From Lethargy to Vigour


In every jury, tutorial, etc, it seems that people come up to me and ask questions such as, isn’t the archive and the library the same? isn’t the archive life itself? Is the archive a collection?

People! PEOPLE! It’s NOT!

The Archive have a set of various characteristics in the way in which it works!

I am proposing the notion of the archive as a productive method of preservation. To demonstrate the way it works, I need to create this archive of the archive. Its content will be my grains, which are going to be used as examples for archiving. The grains are not artefacts but they are stories (knowledge), which are the items that we seek to archive. For  this, I need to introduce some characters which will set the methods and characteristics of the archive.


The main character is me, the archivist, the curator of the archive. The archivist calls the other characters who need to help him in the process of archiving. The first three are:

the GARDENER; he finds and removes the artefacts from its context, unrooting the weeds from the landscape.

the BUTCHER; he takes artefacts and chops them into meaningful cuts.

ANDY; Andy Warhol gets from the butcher all the items and puts them in boxes. Andy has some experience of that from his Time Capsules project.

the ARCHIVIST; he catalogues and puts labels on the boxes.

There are more characters later to come. For now, I am taking each grain through the characters.



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9 Responses to From Lethargy to Vigour

  1. Natasha Rieffel says:

    What are the meaningful parts? – I wonder if there is a drawing like this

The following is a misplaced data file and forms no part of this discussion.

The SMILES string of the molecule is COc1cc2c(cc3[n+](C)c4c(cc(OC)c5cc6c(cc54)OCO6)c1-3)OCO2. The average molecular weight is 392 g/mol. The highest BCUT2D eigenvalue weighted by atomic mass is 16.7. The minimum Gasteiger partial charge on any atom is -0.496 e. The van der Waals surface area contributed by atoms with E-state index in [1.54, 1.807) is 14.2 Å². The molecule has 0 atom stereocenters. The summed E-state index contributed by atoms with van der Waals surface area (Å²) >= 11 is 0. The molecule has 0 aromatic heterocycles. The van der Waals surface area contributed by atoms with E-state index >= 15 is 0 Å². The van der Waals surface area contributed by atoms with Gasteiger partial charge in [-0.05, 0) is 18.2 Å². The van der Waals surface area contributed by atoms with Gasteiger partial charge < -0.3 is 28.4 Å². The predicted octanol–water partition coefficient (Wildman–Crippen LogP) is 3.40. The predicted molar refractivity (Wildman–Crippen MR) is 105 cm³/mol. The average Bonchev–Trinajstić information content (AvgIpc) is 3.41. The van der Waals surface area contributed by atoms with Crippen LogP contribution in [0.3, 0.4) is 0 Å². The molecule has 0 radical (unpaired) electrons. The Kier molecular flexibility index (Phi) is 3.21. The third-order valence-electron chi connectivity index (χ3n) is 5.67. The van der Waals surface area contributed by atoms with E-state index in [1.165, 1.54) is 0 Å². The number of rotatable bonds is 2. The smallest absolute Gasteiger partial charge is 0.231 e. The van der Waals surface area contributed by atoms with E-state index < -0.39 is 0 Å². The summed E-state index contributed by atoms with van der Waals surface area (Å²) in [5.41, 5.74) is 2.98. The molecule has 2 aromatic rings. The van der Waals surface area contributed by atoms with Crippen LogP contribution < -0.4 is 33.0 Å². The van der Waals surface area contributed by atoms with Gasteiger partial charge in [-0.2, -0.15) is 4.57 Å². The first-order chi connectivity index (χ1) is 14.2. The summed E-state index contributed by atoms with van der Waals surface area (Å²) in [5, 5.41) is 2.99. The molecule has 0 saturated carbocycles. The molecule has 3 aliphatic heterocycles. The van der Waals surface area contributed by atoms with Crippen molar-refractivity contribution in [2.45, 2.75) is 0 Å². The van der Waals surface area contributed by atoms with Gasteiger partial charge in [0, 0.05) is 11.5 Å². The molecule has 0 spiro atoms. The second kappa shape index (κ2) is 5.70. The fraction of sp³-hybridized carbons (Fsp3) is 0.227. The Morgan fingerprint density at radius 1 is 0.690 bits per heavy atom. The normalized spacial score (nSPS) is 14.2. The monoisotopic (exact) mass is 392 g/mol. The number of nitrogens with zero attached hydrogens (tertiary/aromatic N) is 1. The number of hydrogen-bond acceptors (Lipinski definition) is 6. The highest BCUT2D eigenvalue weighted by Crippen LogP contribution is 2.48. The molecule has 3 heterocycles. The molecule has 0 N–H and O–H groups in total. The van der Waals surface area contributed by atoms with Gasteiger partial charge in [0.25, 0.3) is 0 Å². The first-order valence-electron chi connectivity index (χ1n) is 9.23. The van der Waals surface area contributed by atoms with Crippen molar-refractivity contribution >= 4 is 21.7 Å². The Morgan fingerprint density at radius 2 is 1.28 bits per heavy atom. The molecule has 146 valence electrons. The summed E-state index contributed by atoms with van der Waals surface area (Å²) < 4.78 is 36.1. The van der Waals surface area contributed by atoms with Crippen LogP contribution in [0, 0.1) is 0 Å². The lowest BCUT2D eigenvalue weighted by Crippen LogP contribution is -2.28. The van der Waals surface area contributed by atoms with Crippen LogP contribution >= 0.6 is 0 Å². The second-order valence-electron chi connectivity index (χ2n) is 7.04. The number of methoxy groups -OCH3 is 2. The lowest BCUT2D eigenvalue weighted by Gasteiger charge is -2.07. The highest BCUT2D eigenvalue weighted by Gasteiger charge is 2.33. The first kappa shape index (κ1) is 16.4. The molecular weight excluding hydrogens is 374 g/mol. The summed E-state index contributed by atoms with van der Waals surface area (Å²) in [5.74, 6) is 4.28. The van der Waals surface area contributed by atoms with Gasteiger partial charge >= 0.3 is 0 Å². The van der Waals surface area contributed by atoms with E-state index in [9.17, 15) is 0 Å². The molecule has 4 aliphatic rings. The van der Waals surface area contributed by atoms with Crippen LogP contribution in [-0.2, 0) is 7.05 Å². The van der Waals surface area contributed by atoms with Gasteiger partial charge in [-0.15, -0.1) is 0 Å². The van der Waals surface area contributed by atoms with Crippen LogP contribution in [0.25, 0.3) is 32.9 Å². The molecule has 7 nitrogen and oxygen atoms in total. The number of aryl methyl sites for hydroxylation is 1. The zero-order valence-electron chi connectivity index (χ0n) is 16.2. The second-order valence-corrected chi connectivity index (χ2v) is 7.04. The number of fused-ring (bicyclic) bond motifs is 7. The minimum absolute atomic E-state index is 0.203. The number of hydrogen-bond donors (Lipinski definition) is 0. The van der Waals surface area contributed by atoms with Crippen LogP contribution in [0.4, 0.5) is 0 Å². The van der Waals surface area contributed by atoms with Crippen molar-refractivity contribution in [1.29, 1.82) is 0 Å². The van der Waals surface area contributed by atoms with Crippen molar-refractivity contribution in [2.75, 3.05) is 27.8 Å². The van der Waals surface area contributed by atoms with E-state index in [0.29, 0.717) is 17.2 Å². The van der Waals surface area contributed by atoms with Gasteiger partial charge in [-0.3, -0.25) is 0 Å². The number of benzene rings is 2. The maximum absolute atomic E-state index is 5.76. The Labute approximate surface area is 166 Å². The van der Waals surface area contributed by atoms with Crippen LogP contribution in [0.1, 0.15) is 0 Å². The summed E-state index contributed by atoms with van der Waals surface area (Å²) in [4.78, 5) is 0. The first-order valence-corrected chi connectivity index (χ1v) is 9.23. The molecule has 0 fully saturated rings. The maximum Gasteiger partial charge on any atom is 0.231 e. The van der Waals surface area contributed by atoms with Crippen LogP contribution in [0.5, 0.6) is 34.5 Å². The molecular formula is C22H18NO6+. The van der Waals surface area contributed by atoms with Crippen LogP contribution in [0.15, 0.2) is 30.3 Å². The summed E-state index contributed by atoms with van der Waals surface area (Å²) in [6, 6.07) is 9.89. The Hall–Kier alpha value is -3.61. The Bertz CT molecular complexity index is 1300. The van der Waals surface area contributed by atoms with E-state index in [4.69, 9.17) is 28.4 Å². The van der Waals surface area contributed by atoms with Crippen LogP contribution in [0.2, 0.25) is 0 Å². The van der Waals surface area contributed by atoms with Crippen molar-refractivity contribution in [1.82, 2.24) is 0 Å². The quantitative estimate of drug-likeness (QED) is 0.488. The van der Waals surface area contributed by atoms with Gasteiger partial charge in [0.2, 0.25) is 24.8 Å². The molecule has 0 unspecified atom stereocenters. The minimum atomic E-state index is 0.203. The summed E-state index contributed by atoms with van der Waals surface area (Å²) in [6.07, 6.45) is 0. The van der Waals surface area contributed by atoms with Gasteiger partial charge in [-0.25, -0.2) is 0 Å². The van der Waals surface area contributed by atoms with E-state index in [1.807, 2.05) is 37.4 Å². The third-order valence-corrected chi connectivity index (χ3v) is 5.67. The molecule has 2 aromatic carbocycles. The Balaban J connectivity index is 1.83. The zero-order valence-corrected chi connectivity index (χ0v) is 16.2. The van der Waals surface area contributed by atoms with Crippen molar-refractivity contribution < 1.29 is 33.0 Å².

where one starts to dissect the things being archived? Do we really want to chop them up, or rather preserve them as whole pieces? For example, when I went to the archive and looked up policy papers for the BBC, they had everything, however it was categorised into sub-category after sub-category. So perhaps the butcher no longer has the role of separating the pieces apart, but organising them into how people would want to research into the grains? The pieces of each grain have new value to themselves. ( like your big drawing which brings us on one journey through everything)

    Also i wonder if the gardener, rather than unrooting, is looking after. Watering, feeding, preserving the archive as close to its original state….

  2. I am in love with the butcher’s figure.

    My MAIN question is still: why do we want to preserve? Do you think people want to preserve? what is the danger of not preserving? I do not think everyone care for preserving..
    and if ok, we want to preserve.. it seems that you are talking about the methodology as a work in series not in a place. So I would talk about the action of archiving and not making an archive. I think it could be useful to talk about the method and the people involved rather than using the space of the archive.

  3. Mark McGlynn says:

    “I think the point of the archive is not to preserve something, but to use the knowledge from that something, in a productive way.”

    I agree. We archive. That’s what we do.

  4. I like this, so google is an archive, my bedroom is an archive, the roads in which we walk are archives..